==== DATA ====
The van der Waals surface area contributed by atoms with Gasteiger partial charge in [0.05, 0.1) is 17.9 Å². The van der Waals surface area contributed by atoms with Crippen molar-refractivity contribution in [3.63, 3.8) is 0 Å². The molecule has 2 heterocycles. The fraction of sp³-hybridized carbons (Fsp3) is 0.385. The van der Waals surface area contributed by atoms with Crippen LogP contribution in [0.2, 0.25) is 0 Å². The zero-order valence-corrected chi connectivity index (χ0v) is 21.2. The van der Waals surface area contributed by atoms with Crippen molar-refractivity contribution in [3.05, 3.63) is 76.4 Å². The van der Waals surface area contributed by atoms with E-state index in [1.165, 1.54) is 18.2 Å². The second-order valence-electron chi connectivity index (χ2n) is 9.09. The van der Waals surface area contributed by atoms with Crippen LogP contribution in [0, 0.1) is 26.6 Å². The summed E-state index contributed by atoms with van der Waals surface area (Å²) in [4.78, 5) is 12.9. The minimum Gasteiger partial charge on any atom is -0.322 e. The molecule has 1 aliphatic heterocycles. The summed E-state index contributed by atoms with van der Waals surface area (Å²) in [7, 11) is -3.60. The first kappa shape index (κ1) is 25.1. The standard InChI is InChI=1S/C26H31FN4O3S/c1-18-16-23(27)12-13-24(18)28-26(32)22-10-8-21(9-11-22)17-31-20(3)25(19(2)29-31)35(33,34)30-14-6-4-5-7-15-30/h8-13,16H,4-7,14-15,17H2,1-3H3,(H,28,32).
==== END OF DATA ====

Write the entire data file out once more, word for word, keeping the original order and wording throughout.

The van der Waals surface area contributed by atoms with Gasteiger partial charge in [0.05, 0.1) is 17.9 Å². The van der Waals surface area contributed by atoms with Crippen molar-refractivity contribution in [3.63, 3.8) is 0 Å². The molecule has 2 heterocycles. The fraction of sp³-hybridized carbons (Fsp3) is 0.385. The van der Waals surface area contributed by atoms with Crippen LogP contribution in [0.2, 0.25) is 0 Å². The zero-order valence-corrected chi connectivity index (χ0v) is 21.2. The van der Waals surface area contributed by atoms with Crippen molar-refractivity contribution in [3.05, 3.63) is 76.4 Å². The van der Waals surface area contributed by atoms with E-state index in [1.165, 1.54) is 18.2 Å². The second-order valence-electron chi connectivity index (χ2n) is 9.09. The van der Waals surface area contributed by atoms with Crippen LogP contribution in [0, 0.1) is 26.6 Å². The summed E-state index contributed by atoms with van der Waals surface area (Å²) in [4.78, 5) is 12.9. The minimum Gasteiger partial charge on any atom is -0.322 e. The molecule has 1 aliphatic heterocycles. The summed E-state index contributed by atoms with van der Waals surface area (Å²) in [7, 11) is -3.60. The first kappa shape index (κ1) is 25.1. The standard InChI is InChI=1S/C26H31FN4O3S/c1-18-16-23(27)12-13-24(18)28-26(32)22-10-8-21(9-11-22)17-31-20(3)25(19(2)29-31)35(33,34)30-14-6-4-5-7-15-30/h8-13,16H,4-7,14-15,17H2,1-3H3,(H,28,32).